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OPINION: High price of free speech

The time available for public engagement on an upcoming referendum question is narrowing.
(File Graphic)
Demand is growing for substantial amendments to the Electoral System Referendum Act. (File Graphic) - SaltWire Network

Unprecedented fines far higher than anything applied under Election Expenses Act

BY BRENDA OSLAWSKY

GUEST OPINION

When the provincial Liberal government introduced its Electoral System Referendum Act last Thursday, the price of free speech reached a new high.

On the face of it, the $75,000 in funds available to both the proponent and opponent sides seems generous, but the trade-off is a muzzle on freedom of expression.

In the 2016 plebiscite, Elections P.E.I. spent hundreds of thousands on their public education campaign, even though they sent the brochure out only once, instead of twice as we had been told they were planning. That scrapped mailing in July or August meant that when the coalition started going door-to-door in September, a lot of voters were unaware of the plebiscite.

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In October, after the one and only mailing had been sent out, it was apparent to volunteers that awareness of the vote had increased significantly — but many were still unaware of the vote, or what it was about. In addition to the government’s modest efforts, the coalition raised $75,000 in funds and in-kind donations for its own educational campaign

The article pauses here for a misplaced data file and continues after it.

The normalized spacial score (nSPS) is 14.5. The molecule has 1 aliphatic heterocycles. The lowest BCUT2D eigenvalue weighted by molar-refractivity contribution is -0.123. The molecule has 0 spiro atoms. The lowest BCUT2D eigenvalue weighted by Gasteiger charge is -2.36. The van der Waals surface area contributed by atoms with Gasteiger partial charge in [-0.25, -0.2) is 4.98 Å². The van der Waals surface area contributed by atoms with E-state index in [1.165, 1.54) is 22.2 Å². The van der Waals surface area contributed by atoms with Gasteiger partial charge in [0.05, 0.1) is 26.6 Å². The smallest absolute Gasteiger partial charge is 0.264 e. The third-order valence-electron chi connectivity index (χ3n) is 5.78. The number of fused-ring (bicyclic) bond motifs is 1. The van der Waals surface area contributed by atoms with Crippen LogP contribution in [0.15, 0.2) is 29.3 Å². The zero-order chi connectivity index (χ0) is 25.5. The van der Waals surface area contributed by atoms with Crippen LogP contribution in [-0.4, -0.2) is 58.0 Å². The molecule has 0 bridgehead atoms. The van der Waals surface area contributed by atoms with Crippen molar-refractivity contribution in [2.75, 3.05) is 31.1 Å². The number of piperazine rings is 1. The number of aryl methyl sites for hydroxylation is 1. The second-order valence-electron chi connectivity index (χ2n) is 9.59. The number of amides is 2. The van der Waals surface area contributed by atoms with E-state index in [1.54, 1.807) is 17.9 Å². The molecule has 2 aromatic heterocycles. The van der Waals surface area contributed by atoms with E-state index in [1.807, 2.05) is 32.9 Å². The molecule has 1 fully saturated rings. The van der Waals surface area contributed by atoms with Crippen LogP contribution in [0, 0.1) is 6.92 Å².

It appears that neither Elections P.E.I. nor the government plans any educational campaign. So that begs the question, if it took hundreds of thousands of dollars to convince 37,000 to vote in 2016, how can the government honestly expect that markedly less money will inform substantially more Islanders about the choice they are being asked to make this time? No groups who are advocating for one position or the other will have sufficient funds to print and mail anything to all residences on the island.

And should a community group with some initiative think about raising additional funds to make up for the government shortfall — not an option. The fines for transgressing this legislation even slightly are steep. As laid out in Section 26 of the bill, which includes a personal liability clause, should a person or organization spend even a penny over the $500 limit, the individual responsible will be fined $10,000. And should the Referendum Commissioner feel that any member of an organization knew of the transgression, they will be fined the same amount as well. That should dry up volunteer recruitment quite nicely.

These fines are unprecedented in Island history and far higher and more draconian than anything applied to candidates and parties under the Election Expenses Act. One can only conclude that the onerous fines outlined in this Act here and now are designed to produce a serious chill effect — and for what? To intimidate those trying to educate voters about proportional representation — which provides better oversight, transparency and accountability and is used by most democracies around the world?

We should be ensuring that as broad and thorough a discussion as possible happens. Instead, it seems that the government is trying to do the opposite. Ultimately, this Act might not be so much about levelling the playing field as plowing it under.

- Brenda Oslawsky is a member of the P.E.I. Coalition for Proportional Representation and is vice-president of Fair Vote Canada.

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